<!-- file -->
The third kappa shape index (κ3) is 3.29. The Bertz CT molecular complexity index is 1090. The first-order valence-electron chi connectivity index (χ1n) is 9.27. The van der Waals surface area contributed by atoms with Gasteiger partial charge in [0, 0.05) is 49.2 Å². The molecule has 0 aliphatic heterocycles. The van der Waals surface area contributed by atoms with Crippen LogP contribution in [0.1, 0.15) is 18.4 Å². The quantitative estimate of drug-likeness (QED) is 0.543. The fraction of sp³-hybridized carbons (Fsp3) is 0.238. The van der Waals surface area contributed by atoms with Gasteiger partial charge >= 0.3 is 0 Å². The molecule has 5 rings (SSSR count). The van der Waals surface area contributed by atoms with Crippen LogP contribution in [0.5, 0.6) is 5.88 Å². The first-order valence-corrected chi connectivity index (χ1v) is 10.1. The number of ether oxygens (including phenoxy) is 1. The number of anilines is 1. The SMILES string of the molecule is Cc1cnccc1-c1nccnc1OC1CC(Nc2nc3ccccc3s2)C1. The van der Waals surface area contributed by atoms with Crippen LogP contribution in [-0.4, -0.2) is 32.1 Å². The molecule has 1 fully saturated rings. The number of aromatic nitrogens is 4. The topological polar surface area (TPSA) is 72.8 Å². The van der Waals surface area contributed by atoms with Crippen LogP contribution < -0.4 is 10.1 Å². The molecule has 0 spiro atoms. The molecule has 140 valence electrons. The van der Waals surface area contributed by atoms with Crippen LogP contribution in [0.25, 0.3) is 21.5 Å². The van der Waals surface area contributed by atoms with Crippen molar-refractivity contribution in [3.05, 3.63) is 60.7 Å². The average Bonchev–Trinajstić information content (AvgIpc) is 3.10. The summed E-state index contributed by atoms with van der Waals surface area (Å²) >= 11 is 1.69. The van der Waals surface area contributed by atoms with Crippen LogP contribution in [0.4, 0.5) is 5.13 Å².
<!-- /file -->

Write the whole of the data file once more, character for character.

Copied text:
The third kappa shape index (κ3) is 3.29. The Bertz CT molecular complexity index is 1090. The first-order valence-electron chi connectivity index (χ1n) is 9.27. The van der Waals surface area contributed by atoms with Gasteiger partial charge in [0, 0.05) is 49.2 Å². The molecule has 0 aliphatic heterocycles. The van der Waals surface area contributed by atoms with Crippen LogP contribution in [0.1, 0.15) is 18.4 Å². The quantitative estimate of drug-likeness (QED) is 0.543. The fraction of sp³-hybridized carbons (Fsp3) is 0.238. The van der Waals surface area contributed by atoms with Gasteiger partial charge >= 0.3 is 0 Å². The molecule has 5 rings (SSSR count). The van der Waals surface area contributed by atoms with Crippen LogP contribution in [0.5, 0.6) is 5.88 Å². The first-order valence-corrected chi connectivity index (χ1v) is 10.1. The number of ether oxygens (including phenoxy) is 1. The number of anilines is 1. The SMILES string of the molecule is Cc1cnccc1-c1nccnc1OC1CC(Nc2nc3ccccc3s2)C1. The van der Waals surface area contributed by atoms with Crippen LogP contribution in [-0.4, -0.2) is 32.1 Å². The molecule has 1 fully saturated rings. The number of aromatic nitrogens is 4. The topological polar surface area (TPSA) is 72.8 Å². The van der Waals surface area contributed by atoms with Crippen LogP contribution < -0.4 is 10.1 Å². The molecule has 0 spiro atoms. The molecule has 140 valence electrons. The van der Waals surface area contributed by atoms with Crippen LogP contribution in [0.25, 0.3) is 21.5 Å². The van der Waals surface area contributed by atoms with Crippen molar-refractivity contribution in [3.05, 3.63) is 60.7 Å². The average Bonchev–Trinajstić information content (AvgIpc) is 3.10. The summed E-state index contributed by atoms with van der Waals surface area (Å²) >= 11 is 1.69. The van der Waals surface area contributed by atoms with Crippen LogP contribution in [0.4, 0.5) is 5.13 Å².